How to Target Specialty Magazines:
Seven Strategies to Sell More and Earn More
By Roy Stevenson

I’m a relative newcomer to the freelance writing field, yet in the 27 months I’ve been writing I’ve had 380 articles accepted for publication in over 110 magazines, newspapers, and e-zines. That’s an average of 14 articles each month.

I hasten to add these are not 380 different articles—many of my stories have been reprinted several times as I resell them again and again to other magazines.  But, to freelancers, the overall total is what counts because a sale is a sale.

Although I’ve been published in plenty of large circulation national and
international magazines in the U.S.A, Canada, U.K., Australia and New
Zealand, most are specialty magazines. Admittedly the paychecks aren’t big
like the $1000+ you dream about from the top shelf magazines, but by
writing for smaller specialty magazines you can usually get several
paychecks for each article, ranging from $100-$600 apiece.


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Freelancers have to develop a “knack” for dreaming up plenty of story ideas and then targeting them to specialty magazines. You need to evolve a system for doing this. When I pitch a story there’s a 90% chance that an editor somewhere will pick it up—I’ve only had a handful rejected.  In freelance writing, these are pretty good odds.

Here are seven ideas that you can use to come up with unique ideas for
specialty magazines.

1.  Diversify the magazine genres you write for.

To make a living as a freelance writer (or get published more) you’ll need to write in several different fields. You need to get out of your comfort zone of writing the same old articles for the same old magazines. By diversifying your genres, you exponentially increase your pool of ideas and thus your potential for getting published. I’ve been published in specialty magazines on travel, military vehicles and aircraft, military history, history, art, communications, health, fitness, running, triathlons, writing, and film festivals.

Writing in a variety of genres has the added benefit of keeping you from getting bored with writing solely about one subject. Aim to establish yourself as a writer in at least five areas that fascinate you. And strive to double that number as your writing improves. After you’ve been published a few times you’ll gain confidence and start branching out into other genres.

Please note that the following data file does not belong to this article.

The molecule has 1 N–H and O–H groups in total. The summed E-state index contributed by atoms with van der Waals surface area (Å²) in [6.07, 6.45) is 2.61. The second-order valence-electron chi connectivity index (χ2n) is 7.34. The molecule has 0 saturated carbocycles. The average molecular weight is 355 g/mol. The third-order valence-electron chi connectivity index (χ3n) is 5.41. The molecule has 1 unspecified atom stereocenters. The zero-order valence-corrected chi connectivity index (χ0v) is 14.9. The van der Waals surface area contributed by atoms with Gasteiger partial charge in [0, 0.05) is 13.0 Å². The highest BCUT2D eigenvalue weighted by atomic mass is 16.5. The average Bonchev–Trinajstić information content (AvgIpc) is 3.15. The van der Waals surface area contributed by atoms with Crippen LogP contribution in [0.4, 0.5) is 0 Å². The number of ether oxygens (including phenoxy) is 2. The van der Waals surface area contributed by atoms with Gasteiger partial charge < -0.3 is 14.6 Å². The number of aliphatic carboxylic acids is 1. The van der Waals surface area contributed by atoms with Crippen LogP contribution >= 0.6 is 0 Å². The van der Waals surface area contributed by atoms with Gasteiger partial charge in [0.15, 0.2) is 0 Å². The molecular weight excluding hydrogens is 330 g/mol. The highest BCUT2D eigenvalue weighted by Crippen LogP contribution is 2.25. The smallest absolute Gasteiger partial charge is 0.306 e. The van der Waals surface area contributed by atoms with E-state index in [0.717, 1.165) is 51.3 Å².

What are your passions? Can you write down five different areas that
interest you? Do this now, before continuing to read this article. Select only topics that excite you, or your writing will be flat and lifeless.

2.  Pitch story ideas by combining your interests and hobbies with travel.

Writing about your interests is what keeps freelance writers motivated and in the game. It’s fun sharing your knowledge and experiences about places you’ve enjoyed with other people. Knowing that thousands of people will read my travel articles (and hopefully) want to go to these places is one of the most rewarding things about travel writing.

Here’s an example of how I combined my interest in all things military with travel. While living in Belgium I visited the Luxembourg National Military Museum, took some notes and photos, and interviewed the curator. I sold a story about the military vehicles in this museum to two U.K. military vehicle magazines and another in the U.S.A. The total earned from this museum trip was $525. And I’ve done this time after time.

From the list you created of your passions, name the places you’ve been where you followed these interests. Was it a vintage car show, an air show, a living history reenactment, a dog show? Now all you need to do is find some specialty magazines on that subject and fire them off a well-written query letter about what you saw when you went there.

3.  Combine your knowledge and education to pitch to specialist magazines.

Use your education to help you dream up stories to pitch to magazines in your specialty area. I’m an exercise physiologist by trade and teach exercise science at a university in Seattle. I constantly use my education and knowledge to come up with dozens of fitness and exercise-related ideas that have sold to specialist magazines.

From my students, for example, I learned that overtraining is a big problem with athletes in all endurance sports, and at all levels from beginner to elite. I wrote a nice article about overtraining and how to prevent it, and sold it to 8 running, triathlon, and fitness magazines in the U.S.A., Scotland, and Australia for a total of $1680. And I’ve done this sort of thing repeatedly.

Can you think of any story ideas that are marketable across genres? You’ll be surprised at how many story ideas can be sold in this manner with a little tweaking here and there.

4.  Pitch your stories to other specialist magazines outside your field of expertise.